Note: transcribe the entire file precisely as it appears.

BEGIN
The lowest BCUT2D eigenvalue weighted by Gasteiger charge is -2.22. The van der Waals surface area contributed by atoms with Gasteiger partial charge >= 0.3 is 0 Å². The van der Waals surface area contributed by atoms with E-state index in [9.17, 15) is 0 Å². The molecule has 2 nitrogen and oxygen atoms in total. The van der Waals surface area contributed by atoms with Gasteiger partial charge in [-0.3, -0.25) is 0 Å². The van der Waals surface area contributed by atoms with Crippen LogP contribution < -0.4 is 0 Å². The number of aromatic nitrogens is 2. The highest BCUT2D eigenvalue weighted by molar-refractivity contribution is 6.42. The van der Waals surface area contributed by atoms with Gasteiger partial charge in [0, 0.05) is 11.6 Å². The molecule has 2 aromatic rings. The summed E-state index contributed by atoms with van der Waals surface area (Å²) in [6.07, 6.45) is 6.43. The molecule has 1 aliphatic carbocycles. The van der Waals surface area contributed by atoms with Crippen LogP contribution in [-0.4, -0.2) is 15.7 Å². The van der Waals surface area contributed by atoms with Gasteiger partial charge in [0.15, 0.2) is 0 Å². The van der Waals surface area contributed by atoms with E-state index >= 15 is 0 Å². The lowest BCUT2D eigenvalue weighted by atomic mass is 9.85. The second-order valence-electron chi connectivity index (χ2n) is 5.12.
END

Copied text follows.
The lowest BCUT2D eigenvalue weighted by Gasteiger charge is -2.22. The van der Waals surface area contributed by atoms with Gasteiger partial charge >= 0.3 is 0 Å². The van der Waals surface area contributed by atoms with E-state index in [9.17, 15) is 0 Å². The molecule has 2 nitrogen and oxygen atoms in total. The van der Waals surface area contributed by atoms with Gasteiger partial charge in [-0.3, -0.25) is 0 Å². The van der Waals surface area contributed by atoms with Crippen LogP contribution < -0.4 is 0 Å². The number of aromatic nitrogens is 2. The highest BCUT2D eigenvalue weighted by molar-refractivity contribution is 6.42. The van der Waals surface area contributed by atoms with Gasteiger partial charge in [0, 0.05) is 11.6 Å². The molecule has 2 aromatic rings. The summed E-state index contributed by atoms with van der Waals surface area (Å²) in [6.07, 6.45) is 6.43. The molecule has 1 aliphatic carbocycles. The van der Waals surface area contributed by atoms with Crippen LogP contribution in [-0.4, -0.2) is 15.7 Å². The van der Waals surface area contributed by atoms with Gasteiger partial charge in [0.15, 0.2) is 0 Å². The van der Waals surface area contributed by atoms with E-state index >= 15 is 0 Å². The lowest BCUT2D eigenvalue weighted by atomic mass is 9.85. The second-order valence-electron chi connectivity index (χ2n) is 5.12.